“Tiene estas viejas...” The direct translation of that is “older ladies” but in this case, it is derogatory. It is not bitch but it might as well be.
I was not a saint during this game. I made comments to him. Judged his masculinity and made one remark I should not have regarding the size of his “member.” At one point, when I went to get the ball for a corner kick, this same player intentionally tapped the ball away from me. I had had it. I pushed him and he pushed me back.
(For the record, I know that violence is NEVER EVER okay. Both from men AND women and it was wrong of me to do that. I had reached my boiling point but I did not have any right to do that to him.)
They scored a two more goals and more players got cards and they continued to talk.
I had a chance close to goal and completely missed it. This same player laughed and the other male players on his team also jeered about my sloppy performance. For a playing standpoint, I was mad at myself. I was giving them what they wanted. Women athletes are insignificant. My clumsy shot on goal--not even a shot cause it managed to completely miss my foot and went through my legs--only further proved that point.
When I went to challenge the ball, it ricocheted off both myself and sexist player B and bounced out of bounds.
“You should be careful. I don’t want to hurt you. I’m just looking out for you. You don’t need to challenge the ball.”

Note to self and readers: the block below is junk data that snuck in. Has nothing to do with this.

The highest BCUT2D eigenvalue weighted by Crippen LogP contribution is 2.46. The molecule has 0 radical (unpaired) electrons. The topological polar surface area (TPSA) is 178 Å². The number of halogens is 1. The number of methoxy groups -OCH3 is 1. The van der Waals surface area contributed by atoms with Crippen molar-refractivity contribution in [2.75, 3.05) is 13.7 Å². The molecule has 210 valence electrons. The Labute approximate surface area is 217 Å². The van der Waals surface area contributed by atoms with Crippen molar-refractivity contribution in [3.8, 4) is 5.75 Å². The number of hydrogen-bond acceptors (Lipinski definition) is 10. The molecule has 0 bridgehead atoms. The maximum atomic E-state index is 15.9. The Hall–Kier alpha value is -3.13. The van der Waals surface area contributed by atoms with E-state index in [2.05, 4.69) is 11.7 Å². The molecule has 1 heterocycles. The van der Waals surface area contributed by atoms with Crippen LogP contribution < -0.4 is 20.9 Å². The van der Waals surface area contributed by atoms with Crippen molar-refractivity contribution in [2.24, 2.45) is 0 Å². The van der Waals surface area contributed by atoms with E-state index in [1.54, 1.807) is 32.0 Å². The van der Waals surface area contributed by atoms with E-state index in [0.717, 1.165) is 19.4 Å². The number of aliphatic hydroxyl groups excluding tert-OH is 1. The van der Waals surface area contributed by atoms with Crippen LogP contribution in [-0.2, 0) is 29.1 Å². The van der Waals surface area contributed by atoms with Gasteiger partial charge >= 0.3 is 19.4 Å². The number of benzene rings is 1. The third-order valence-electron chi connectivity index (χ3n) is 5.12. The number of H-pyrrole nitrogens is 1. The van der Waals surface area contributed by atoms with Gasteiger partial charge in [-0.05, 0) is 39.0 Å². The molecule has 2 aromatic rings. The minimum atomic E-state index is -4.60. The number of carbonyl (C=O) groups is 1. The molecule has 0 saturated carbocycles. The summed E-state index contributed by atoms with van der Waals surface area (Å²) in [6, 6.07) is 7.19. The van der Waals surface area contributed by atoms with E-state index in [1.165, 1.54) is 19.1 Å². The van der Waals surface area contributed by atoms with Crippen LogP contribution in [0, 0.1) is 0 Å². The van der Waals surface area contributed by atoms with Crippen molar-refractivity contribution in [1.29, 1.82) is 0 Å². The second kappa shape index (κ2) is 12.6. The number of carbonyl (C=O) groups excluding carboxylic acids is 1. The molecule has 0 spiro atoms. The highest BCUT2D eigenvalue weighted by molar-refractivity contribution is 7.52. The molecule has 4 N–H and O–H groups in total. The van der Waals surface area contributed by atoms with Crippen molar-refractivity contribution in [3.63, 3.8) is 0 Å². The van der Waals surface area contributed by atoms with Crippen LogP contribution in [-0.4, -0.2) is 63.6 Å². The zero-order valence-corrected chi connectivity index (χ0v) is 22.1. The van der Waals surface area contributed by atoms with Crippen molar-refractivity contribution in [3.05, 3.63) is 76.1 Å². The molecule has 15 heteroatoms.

“I don’t need anyone looking out for me,” I told him. “Much less you.”
I did not shake their hands. I did not want more contact than I had already had from them. I felt gross.
It is not even about the loss. The loss still hurts, don’t get me wrong, but it is about so much more than that. A game is a game. But the rhetoric that continues to be made regarding co-ed leagues and the treatment with female players needs to change.
It is about the fact that I was fully-clothed, wearing a long sleeve under my jersey and jogging pants and still felt like I was exposed. It is about the feeling that no matter how many showers I take and how many times I scrub myself with soap, I will still continue to feel dirty.
My performance was sub par and my team’s was as well. Was the other team better? No. But soccer is not fair sometimes. And ugly wins get championships sometimes regardless of the team’s behavior or moral beliefs. That team and those male players would go get their trophy and their league shirts with the words “CHAMPION” on it and feel like all the actions they made this night were okay.
What happened after the game was equally as revolting. When I went to speak with the director of the referees for the league, explaining to him the harassment my teammate and I had faced throughout the match, the following responses actually came out of his mouth:
- “I didn’t hear what the other team said”
- “Sometimes the game gets excited and tension is created”
- “Those people come from a culture where what they say is harsh and cruel... what can I do”
- “If the slurs were in Spanish, unfortunately I can’t understand it...”
I am raising two boys and to still see something like still happening on soccer fields hurts me. No women in the sports industry is a stranger to it though. Day after day we are exposed to the sexism within the sport. I myself am partially involved. I do not watch women’s sports or women’s soccer as actively as I watch men’s. The hypocrisy I carry does not take away the absurdity women must face just for wanting to watch, talk about or play the sport.
But we must continue to speak to the referees, our teammates, our children and our colleagues to help clean off the stains that lie within the beautiful game.
I'd also like to dedicate this blogpost to my teammate, Jenny. You endured so much more than I did that game and held your own with double the strength than I did. I'm sorry you had to deal with that.